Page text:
After graduate school, I moved from Berkeley to New York to pursue a career as a poet and novelist. I got my first job at McGraw-Hill Book Company, and wrote at night. A few years later I had occasion to travel on business to Los Angeles. Needing to do some research, I obtained a temporary library card and visited a local branch of the public library. After gathering the materials I needed, I went to the checkout desk, where an elderly librarian examined my card.
“Albert Litewka,” she said looking up at me. “Are you the Albert Litewka who many years ago attended Manchester Avenue grammar school?”
“Yes,” I responded. “Why do you ask?”
I had attended Manchester Avenue, deep in South Central (now called South) Los Angeles, after my Holocaust refugee family moved from New York to Los Angeles due to my mother’s poor health.
“My name is Miss Smith,” the woman said. “I was the librarian on the book mobile that came to your school every two weeks. The limit on the number of books a person could check out from the public library system was 14 books. Every two weeks a little boy would climb up into the book mobile and check out 14 books. He took historical novels, biographies, histories, science and sports books, and mysteries. He would stagger off the book mobile behind a stack of books as tall as his head. I would go back to the librarian’s headquarters and tell them about that boy. I used to say, ‘I wonder what that boy does with those books.’ And I always hoped that someday I would find out what happened to that boy.”
Well, I was that boy, and today it is my privilege to serve as Chairman of the Los Angeles Review of Books. Along the way, I have been President of Macmillan Publishing Company, among other companies, and enjoyed considerable business success. I didn’t wind up winning the Nobel Prize for literature, which was my first and most deeply felt ambition, but being able to help guide and build LARB has been the next best thing. All of us associated with it have poured ourselves into making LARB what Richard Brody in The New Yorker called, “One of the instant jewels of the Internet,” and playwright Jon Robin Baitz called, “The best literary magazine in the country.”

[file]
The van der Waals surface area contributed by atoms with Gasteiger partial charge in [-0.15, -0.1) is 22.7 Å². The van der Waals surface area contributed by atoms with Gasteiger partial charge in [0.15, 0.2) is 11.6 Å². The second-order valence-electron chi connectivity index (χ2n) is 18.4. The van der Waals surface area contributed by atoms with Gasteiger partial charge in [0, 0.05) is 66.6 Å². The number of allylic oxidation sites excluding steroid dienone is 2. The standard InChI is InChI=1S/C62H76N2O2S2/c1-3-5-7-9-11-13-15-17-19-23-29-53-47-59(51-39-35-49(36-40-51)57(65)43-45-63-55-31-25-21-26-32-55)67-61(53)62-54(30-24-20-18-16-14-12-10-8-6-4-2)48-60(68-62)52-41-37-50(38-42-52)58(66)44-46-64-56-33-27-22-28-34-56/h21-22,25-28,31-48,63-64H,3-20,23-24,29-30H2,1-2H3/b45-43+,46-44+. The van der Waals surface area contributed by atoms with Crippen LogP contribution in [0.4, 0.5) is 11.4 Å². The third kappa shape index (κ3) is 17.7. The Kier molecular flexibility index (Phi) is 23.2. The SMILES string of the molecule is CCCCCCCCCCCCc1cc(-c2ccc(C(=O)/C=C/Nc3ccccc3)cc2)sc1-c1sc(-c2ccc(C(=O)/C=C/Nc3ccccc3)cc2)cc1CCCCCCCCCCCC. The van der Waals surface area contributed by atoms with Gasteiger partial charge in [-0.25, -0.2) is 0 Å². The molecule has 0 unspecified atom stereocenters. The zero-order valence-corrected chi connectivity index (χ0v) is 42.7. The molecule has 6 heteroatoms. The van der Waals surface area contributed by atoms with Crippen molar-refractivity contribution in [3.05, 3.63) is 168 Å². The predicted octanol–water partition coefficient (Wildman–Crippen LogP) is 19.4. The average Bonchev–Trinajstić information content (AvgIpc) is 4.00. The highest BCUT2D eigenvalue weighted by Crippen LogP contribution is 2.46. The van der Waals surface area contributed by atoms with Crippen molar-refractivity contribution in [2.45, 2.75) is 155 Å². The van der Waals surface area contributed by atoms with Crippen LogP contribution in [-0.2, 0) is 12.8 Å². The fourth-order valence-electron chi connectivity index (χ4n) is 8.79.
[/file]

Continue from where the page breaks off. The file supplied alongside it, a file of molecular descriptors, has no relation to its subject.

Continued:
For LARB to have come so far in less than three years would not have been possible without the pooling of skills and energies from our many contributors, editors, volunteers, contractors, and staff. Nor would it have been possible without the generous support of our readers. As a nonprofit public benefit corporation, LARB is reader supported. Everything we are doing is for you, and can only be done with your support.
Please help us continue our good work by donating as generously as you can to our end-of-year matching grant fund drive. The Goldhirsh Foundation and an anonymous donor have put up $75,000 to match your donations.
LARB is independent, provocative, timely, and free-of-charge. We publish digitally, in print, in podcasts, on the radio, and in short films the best thinking and writing about books and culture today. We are read in all 50 states and some 150 countries worldwide. With your help and support, we will continue to fulfill LARB‘s mission, always with you, our reader, in mind.
With warm best wishes for an enjoyable holiday season and a healthy, productive New Year.